Austin residents express safety concerns with potential new Bella Fortuna development

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Flooding and traffic safety issues are among the concerns of a few residents of the Onion Creek subdivision in South Austin who spoke during a public hearing for a petition to create the Bella Fortuna Public Improvement District at Tuesday’s Travis County Commissioners Court meeting.

The proposed Bella Fortuna development would be situated about a mile southeast of I-35 and Onion Creek Parkway on approximately 158 acres within the city of Austin’s extraterritorial jurisdiction, according to county documents. More than 400 single-family homes, 200 multifamily units and commercial space are included as part of the development plans.

Bella Fortuna

Bella Fortuna is a proposed development district east of I-35 in Travis County. (via Courtesy Travis County)

Mike Rodriguez, president of the Onion Creek Homeowners Association, said the neighborhood’s borders are contiguous to the tract under consideration for the new community.

“All the property under consideration this morning drains into Onion Creek,” he said.

A bill that is about to be submitted to the state Legislature aims to create a flood district that would include the Onion Creek neighborhood, he said, noting numerous other developments along I-35 could affect drainage as well.

Ken Jacob, a member of the Onion Creek HOA board and past member of the city of Austin’s Flood Mitigation Task Force, said the neighborhood is not objecting to the petition to establish the PID but wants to know more about plans.

About the improvement district

Landowners John Michael Buratti and Davey L. Buratti are petitioning to create the PID on a more than 158-acre property in the city of Austin’s ETJ. Members of the Commissioners Court heard a presentation compiled by developer Cadence Development’s consultant, Development Planning & Financing Group Inc., on Dec. 20 about the proposed mixed-use, master-planned community.

Local Government Code Chapter 372 allows counties to create PIDS to help spur economic development in an area by providing a means to improve infrastructure and promote economic growth, according to county documents. Through the county’s PID program, it can provide for the financing of the costs of things that “benefit a definable part of the county with the costs borne by those landowners within the PID boundaries who receive special benefits from the public improvements or services,” according to the county. PIDs have mainly been established by cities; the city of Austin has established PIDs downtown.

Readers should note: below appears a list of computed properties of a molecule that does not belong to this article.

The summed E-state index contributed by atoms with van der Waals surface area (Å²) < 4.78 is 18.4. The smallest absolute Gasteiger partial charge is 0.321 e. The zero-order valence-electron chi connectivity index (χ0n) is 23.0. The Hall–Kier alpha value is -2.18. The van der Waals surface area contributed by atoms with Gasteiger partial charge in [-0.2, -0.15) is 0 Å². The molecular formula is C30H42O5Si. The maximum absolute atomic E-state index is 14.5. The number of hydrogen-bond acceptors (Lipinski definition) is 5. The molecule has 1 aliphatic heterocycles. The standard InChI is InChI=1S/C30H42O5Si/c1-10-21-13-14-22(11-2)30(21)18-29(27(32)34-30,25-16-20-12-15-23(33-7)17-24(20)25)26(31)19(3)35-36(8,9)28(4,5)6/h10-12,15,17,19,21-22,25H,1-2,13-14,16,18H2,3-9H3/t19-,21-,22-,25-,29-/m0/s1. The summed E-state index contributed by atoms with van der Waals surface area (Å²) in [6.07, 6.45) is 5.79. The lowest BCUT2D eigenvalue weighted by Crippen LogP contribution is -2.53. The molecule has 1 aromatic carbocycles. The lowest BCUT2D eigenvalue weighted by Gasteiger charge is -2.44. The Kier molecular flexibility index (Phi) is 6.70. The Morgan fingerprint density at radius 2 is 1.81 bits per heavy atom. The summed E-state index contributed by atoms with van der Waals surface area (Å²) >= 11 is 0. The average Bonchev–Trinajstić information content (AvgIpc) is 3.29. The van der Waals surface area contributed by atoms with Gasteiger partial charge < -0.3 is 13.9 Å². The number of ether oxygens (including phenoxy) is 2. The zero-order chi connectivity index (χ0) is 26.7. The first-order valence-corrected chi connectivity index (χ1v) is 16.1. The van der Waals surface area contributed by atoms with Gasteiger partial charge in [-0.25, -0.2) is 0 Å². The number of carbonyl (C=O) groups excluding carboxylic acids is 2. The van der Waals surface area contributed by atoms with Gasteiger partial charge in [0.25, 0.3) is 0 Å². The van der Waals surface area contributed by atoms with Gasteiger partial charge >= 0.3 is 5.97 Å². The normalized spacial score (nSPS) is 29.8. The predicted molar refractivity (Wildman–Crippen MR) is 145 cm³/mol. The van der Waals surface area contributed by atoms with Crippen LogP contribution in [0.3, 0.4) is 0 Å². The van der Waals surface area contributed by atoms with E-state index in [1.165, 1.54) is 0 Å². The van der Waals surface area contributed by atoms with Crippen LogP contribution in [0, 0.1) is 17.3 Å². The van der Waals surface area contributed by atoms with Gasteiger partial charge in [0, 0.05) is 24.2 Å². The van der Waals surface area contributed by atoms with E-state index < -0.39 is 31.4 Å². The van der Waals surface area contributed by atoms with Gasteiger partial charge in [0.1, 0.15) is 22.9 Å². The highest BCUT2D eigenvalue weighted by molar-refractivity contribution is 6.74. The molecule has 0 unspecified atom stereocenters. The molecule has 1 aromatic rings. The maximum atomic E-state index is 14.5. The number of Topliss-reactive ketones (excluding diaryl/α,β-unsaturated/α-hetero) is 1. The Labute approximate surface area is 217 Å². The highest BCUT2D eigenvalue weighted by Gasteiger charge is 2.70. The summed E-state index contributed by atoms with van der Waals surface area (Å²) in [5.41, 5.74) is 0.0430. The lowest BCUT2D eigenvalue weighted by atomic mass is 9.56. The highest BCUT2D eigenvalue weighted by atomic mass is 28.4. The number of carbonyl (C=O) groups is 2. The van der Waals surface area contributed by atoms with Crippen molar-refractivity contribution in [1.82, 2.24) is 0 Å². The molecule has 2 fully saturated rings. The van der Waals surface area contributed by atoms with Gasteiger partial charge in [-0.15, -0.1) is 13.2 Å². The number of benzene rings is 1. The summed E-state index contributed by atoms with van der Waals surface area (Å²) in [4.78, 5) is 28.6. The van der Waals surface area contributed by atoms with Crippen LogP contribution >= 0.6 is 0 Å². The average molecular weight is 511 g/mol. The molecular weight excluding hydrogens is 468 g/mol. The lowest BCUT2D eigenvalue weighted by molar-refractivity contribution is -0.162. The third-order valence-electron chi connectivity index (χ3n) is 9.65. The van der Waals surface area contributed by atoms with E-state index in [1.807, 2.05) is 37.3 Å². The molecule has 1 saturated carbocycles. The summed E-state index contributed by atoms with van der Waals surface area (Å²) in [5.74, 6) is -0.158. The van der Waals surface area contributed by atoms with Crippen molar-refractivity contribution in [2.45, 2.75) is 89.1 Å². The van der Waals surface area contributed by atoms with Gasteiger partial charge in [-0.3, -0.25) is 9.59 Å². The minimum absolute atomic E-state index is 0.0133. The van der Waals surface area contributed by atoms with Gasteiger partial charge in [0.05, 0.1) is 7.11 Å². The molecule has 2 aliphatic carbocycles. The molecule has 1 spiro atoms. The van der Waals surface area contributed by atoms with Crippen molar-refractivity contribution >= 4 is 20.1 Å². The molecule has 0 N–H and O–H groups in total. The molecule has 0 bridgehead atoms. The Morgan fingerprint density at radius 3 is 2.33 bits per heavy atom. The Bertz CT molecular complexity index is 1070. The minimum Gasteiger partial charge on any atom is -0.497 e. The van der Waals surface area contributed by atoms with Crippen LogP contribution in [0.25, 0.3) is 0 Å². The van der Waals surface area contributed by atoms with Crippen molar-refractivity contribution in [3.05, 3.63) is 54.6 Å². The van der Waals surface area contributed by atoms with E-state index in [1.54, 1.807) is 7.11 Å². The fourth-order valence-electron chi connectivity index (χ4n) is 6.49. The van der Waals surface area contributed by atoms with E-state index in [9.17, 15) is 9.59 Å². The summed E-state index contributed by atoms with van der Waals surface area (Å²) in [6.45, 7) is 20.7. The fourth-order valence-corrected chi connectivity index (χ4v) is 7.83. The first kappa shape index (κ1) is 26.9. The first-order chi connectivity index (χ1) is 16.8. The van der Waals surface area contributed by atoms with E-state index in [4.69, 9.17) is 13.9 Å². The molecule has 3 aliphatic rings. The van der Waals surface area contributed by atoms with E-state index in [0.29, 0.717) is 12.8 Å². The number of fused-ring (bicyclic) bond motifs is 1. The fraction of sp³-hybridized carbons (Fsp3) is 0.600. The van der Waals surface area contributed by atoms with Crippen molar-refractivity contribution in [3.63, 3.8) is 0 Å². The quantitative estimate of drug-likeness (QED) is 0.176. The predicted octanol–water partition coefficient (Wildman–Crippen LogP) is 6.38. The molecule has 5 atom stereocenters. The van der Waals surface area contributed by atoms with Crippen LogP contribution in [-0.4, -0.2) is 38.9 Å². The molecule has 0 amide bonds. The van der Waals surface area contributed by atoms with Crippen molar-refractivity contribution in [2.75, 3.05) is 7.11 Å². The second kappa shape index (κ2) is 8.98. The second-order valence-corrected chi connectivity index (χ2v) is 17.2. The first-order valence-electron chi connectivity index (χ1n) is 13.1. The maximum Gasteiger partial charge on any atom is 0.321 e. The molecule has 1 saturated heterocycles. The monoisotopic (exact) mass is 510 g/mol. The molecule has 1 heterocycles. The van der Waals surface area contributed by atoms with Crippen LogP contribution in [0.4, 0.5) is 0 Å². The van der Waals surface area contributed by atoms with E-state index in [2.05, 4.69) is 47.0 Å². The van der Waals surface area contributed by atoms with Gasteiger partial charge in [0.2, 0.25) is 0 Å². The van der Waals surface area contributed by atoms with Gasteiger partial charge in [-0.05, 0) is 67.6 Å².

Bella Fortuna PID location

Bella Fortuna PID location (via Courtesy Travis County)

Jacob said residents want to work with the developers on ensuring flood mitigation is incorporated into the project plans rather than addressed as an afterthought.

Kathy Pillmore, a longtime South Austin resident and past Onion Creek HOA president, was president following the 2013 and 2015 floods that affected the neighborhood. She said increased traffic could make the area more dangerous if new infrastructure like widening Bradshaw Road is not addressed.

“Bradshaw Road [near the development]is a two-lane country road that is potted and … very hard to drive on,” she said.

Commissioner Brigid Shea said the Bella Fortuna district will come up again at future court meetings, and the court will work to keep Onion Creek residents informed.

“We need to do a better job of notifying surrounding communities and landowners when these PIDs are prepared,” Shea said.

The Bella Fortuna Public Improvement District, located east of I-35 in Austin’s extraterritorial jurisdiction within Travis County, is slated to include the following:

  • more than 158 acres of land;
  • 415 single-family detached homes;
  • 200 garden-style multifamily residential units;
  • 10,000 square feet of retail and commercial space;
  • trails and bike lanes;
  • recreation area;
  • ball fields and open space;
  • enhanced landscaping and front entrance; and
  • a multimodal transportation hub.

Homes in the development would range in price from $190,000-$310,000, according to the presentation made to the Travis County Commissioners Court on Dec. 20. The development’s projected economic impact includes an estimated future assessed value at build-out of more than $107 million and would have an estimated tax rate of 2.52086 per $100 valuation.

Source: Development Planning & Financing Group, Inc./Travis County Commissioners Court documents

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Kelli joined Community Impact Newspaper as a reporter and has been covering Southwest Austin news since July 2012. She was promoted to editor of the Southwest Austin edition in April 2015. In addition to covering local businesses, neighborhood development, events, transportation and education, she is also the beat reporter covering the Travis County Commissioners Court.
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